We know that Kevin Pillar isn’t a great hitter. He has a double or nothing approach in that he either double or he does nothing. For his career, he has slashed .257/.294/.393 which is solidly below average. This season, he’s been much worse at the plate. His slash line is .213/.243/.344. That’s a .587 OPS and a 50 wRC+.
He hasn’t even been unlucky. His .262 xwOBA is in the bottom three percent of the league. His hard-hit rate is the lowest it has been since 2015. He’s never drawn a ton of walks (see: career OBP below .300), but his walk rate is a career low. He’s swinging more at both pitches inside and outside the strike zone. He chases pitches with as much regularity as Javier Báez just with far less power.
On any other team, he might be relegated to platoon duty, but the Giants don’t really have an optimal configuration for that. Mike Yastrzemski has looked good in right field, and he swings from the left side. Pulling Yas from left field means that either Tyler Austin will be hitting against a righty or Brandon Belt will be in left field. In Belt’s not at first that means Buster Posey or Aramís García would be. That’s a lot of cards to shuffle for what might be a zero-sum gain.
Barring a platoon, we’ll just have to hope that Pillar hits better, and right now there isn’t a lot of reason to believe that will happen. But Pillar doesn’t need to be a double ropin’, dinger smashin’, walk drawin’ machine to be a valuable player. He’s been an elite center fielder throughout his career, and that alone has made him a starter.
But in 2019, Pillar has not only been worse at the plate, he’s been worse in the field. His defense was shaky enough that Steven Duggar supplanted him in center. After two full months, Pillar has been worth -2 defensive runs saved. By DRS, he has been about as good in the outfield as Kyle Schwarber, Wil Myers, Ryan Braun and Juan Soto, and Pillar’s offensive production doesn’t even come compare to those guys.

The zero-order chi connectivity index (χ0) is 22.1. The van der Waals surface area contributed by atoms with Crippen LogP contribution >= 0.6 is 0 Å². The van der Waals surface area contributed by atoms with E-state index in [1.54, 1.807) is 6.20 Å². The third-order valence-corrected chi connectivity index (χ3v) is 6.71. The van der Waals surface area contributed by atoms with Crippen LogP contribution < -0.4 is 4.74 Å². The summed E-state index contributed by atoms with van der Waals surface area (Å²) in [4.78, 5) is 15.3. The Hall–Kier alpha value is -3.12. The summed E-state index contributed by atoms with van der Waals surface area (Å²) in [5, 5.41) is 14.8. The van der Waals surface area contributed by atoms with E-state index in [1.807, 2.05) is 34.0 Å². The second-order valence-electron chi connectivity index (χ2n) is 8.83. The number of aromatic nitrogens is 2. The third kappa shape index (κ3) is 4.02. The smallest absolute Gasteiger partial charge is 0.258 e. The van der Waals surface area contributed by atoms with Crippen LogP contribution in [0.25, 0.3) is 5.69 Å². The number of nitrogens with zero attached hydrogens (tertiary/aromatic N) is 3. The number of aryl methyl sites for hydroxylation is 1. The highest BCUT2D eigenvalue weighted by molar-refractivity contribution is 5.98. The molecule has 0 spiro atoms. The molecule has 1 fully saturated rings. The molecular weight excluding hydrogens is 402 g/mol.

Defensive numbers are notoriously noisy in small samples. Even last season’s below average numbers could have been attributable to small samples, but UZR and Statcast’s outs above average all agree that Pillar is more of an average defender now. I don’t know if the eye test backs that up. The eye test is perhaps the least important part of analyzing defense, but it’s hard to say anything about a player with certainty unless there’s agreement between the numbers and the peepers.
Pillar has missed a few diving plays and those will hurt his numbers, but his instincts and routes seem to be fine. His sprint speed isn’t any slower than it was in 2016. He can still make jaw dropping plays.
If Pillar’s defense is truly worse then the Giants’ acquisition of him also looks worse. Pillar is at the age where his defense doesn’t have to improve. It’s a good thing that the Giants have Steven Duggar to slot into center so Pillar can slide over to right.
So, how much should you be concerned about Kevin Pillar’s offense? Very! How concerned should you be about his defense. Eh, maybe a little.